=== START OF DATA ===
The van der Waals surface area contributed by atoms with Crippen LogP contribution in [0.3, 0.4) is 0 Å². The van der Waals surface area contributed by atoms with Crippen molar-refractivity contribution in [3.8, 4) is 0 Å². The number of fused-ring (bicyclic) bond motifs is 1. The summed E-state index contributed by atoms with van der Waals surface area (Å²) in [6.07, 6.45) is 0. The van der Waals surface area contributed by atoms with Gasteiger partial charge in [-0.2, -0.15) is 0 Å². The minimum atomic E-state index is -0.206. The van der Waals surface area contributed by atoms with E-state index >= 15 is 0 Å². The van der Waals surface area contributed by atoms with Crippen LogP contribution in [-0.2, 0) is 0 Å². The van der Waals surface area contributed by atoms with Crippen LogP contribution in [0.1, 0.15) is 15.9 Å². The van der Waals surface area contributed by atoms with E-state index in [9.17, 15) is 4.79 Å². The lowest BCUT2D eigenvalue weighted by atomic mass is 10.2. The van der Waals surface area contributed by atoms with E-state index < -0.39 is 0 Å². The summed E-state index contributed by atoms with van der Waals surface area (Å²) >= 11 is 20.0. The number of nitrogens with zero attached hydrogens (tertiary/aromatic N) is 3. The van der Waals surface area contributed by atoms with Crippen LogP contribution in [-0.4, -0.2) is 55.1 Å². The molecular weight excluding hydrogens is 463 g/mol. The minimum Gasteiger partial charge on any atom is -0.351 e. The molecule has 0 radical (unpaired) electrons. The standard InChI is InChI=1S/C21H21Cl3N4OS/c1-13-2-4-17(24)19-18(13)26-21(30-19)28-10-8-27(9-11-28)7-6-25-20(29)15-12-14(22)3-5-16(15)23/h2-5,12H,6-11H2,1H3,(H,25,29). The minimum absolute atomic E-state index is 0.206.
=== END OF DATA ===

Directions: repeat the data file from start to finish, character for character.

The van der Waals surface area contributed by atoms with Crippen LogP contribution in [0.3, 0.4) is 0 Å². The van der Waals surface area contributed by atoms with Crippen molar-refractivity contribution in [3.8, 4) is 0 Å². The number of fused-ring (bicyclic) bond motifs is 1. The summed E-state index contributed by atoms with van der Waals surface area (Å²) in [6.07, 6.45) is 0. The van der Waals surface area contributed by atoms with Gasteiger partial charge in [-0.2, -0.15) is 0 Å². The minimum atomic E-state index is -0.206. The van der Waals surface area contributed by atoms with E-state index >= 15 is 0 Å². The van der Waals surface area contributed by atoms with Crippen LogP contribution in [-0.2, 0) is 0 Å². The van der Waals surface area contributed by atoms with Crippen LogP contribution in [0.1, 0.15) is 15.9 Å². The van der Waals surface area contributed by atoms with E-state index in [9.17, 15) is 4.79 Å². The lowest BCUT2D eigenvalue weighted by atomic mass is 10.2. The van der Waals surface area contributed by atoms with E-state index < -0.39 is 0 Å². The summed E-state index contributed by atoms with van der Waals surface area (Å²) >= 11 is 20.0. The number of nitrogens with zero attached hydrogens (tertiary/aromatic N) is 3. The van der Waals surface area contributed by atoms with Crippen LogP contribution in [-0.4, -0.2) is 55.1 Å². The molecular weight excluding hydrogens is 463 g/mol. The minimum Gasteiger partial charge on any atom is -0.351 e. The molecule has 0 radical (unpaired) electrons. The standard InChI is InChI=1S/C21H21Cl3N4OS/c1-13-2-4-17(24)19-18(13)26-21(30-19)28-10-8-27(9-11-28)7-6-25-20(29)15-12-14(22)3-5-16(15)23/h2-5,12H,6-11H2,1H3,(H,25,29). The minimum absolute atomic E-state index is 0.206.